I think it takes courage to be resilient. As I’ve stated, resilient people don’t let fear get in their way. To do that takes a great amount of courage.

When you think of resilience, which person comes to mind? Can you explain why you chose that person?

Other than my family, one of my close friends Levar comes to mind when I think of resilience. He has overcome several adversities and has worked hard to get where he is right now. Whether it is family matters, personal matters and even work matters, sometimes things haven’t been easy but that has not stopped him.

Has there ever been a time that someone told you something was impossible, but you did it anyway? Can you share the story with us?

My career. People didn’t think I could become a chef and live a fulfilled life being a chef. I came across many people who didn’t think being a chef was a noble career. There were also many that minimized my choice in the profession with phrases like “do you need that to be a housewife” or “you’re too kind to be a chef.” Yet, here you see me thriving in a competitive and sometimes cutthroat industry.

Did you have a time in your life where you had one of your greatest setbacks, but you bounced back from it stronger than ever? Can you share that story with us?

One of my greatest setbacks was getting laid off from a chef job. I was never really given constructive feedback or a “why” to being laid off, and that made me question everything about my choice to be a chef. After some time off soul-searching, my own resilience kicked in. There was no way I would walk away from something I’d chased for so long. Haha. When I think about it, that’s when my road led me back to Uchi.

How have you cultivated resilience throughout your life? Did you have any experiences growing up that have contributed to building your resiliency? Can you share a story?

As a kid I moved a lot and lived through different experiences that to this day have made me stronger.

I’ve been able to adapt to different circumstances and it has helped me with my career and with my personal goals.

I have learned through the years that time does heal everything and sometimes that’s all you need. And other times you need to take one day at a time or even one hour at a time.

I feel like mostly I’ve been resilient to change and I’ve been able to adapt.

Resilience is like a muscle that can be strengthened. In your opinion, what are 5 steps that someone can take to become more resilient? Please share a story or an example for each.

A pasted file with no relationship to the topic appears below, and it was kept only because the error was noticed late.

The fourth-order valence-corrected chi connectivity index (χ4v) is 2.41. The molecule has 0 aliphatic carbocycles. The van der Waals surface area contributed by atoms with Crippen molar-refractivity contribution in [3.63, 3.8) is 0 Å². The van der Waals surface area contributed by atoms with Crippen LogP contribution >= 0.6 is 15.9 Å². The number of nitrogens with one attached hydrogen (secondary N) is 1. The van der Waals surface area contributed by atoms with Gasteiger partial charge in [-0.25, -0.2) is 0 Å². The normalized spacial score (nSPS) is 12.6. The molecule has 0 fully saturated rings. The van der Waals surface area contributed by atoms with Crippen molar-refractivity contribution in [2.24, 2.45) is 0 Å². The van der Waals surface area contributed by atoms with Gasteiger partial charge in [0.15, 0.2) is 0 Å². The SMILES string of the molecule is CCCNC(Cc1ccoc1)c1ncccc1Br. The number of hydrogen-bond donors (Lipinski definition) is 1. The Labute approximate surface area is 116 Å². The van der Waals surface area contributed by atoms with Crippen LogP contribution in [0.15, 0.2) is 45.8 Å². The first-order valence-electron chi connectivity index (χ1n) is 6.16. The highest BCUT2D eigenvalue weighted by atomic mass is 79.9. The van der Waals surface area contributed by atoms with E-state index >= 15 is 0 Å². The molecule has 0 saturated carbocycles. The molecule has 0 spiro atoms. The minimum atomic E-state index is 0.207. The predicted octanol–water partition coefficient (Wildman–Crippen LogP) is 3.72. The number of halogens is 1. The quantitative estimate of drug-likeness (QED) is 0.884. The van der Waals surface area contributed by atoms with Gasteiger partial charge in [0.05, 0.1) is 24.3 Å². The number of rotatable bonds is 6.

1. Approach life with an open mind.
  2. Become more self-aware with each interaction.
  3. Always go into situations with positive intent and assume others are doing the same.
  4. Be thankful for the experience that gets you to a roadblock in life. Don’t dwell on the roadblock itself.
  5. Breath. Tomorrow is a new day filled with possibility.

You are a person of great influence. If you could inspire a movement that would bring the most amount of good to the most amount of people, what would that be? You never know what your idea can trigger. 🙂

Cultural education. We are a global society, and it saddens me, as a multicultural person, to see so many cultural insensitivities happening around us all every day. Food is a great bridge to help people better understand cultures outside of their own.

We are blessed that some very prominent leaders read this column. Is there a person in the world, or in the US with whom you would love to have a private breakfast or lunch with, and why? He or she might just see this, especially if we tag them 🙂

Yes. Brené Brown. Her thoughts on vulnerability in the workplace has helped me really push forward and embrace my own resilience. I think others would really benefit from her words.

How can our readers further follow your work online?

They can follow me on Instagram: @DinaFernanda_ba

This was very inspiring. Thank you so much for joining us!


  • Savio P. Clemente

    TEDx Speaker, Media Journalist, Board Certified Wellness Coach, Best-Selling Author & Cancer Survivor

    Savio P. Clemente, TEDx speaker and Stage 3 cancer survivor, infuses transformative insights into every article. His journey battling cancer fuels a mission to empower survivors and industry leaders towards living a truly healthy, wealthy, and wise lifestyle. As a Board-Certified Wellness Coach (NBC-HWC, ACC), Savio guides readers to embrace self-discovery and rewrite narratives by loving their inner stranger, as outlined in his acclaimed TEDx talk: "7 Minutes to Wellness: How to Love Your Inner Stranger." Through his best-selling book and impactful work as a media journalist — covering inspirational stories of resilience and exploring wellness trends — Savio has collaborated with notable celebrities and TV personalities, bringing his insights to diverse audiences and touching countless lives. His philosophy, "to know thyself is to heal thyself," resonates in every piece.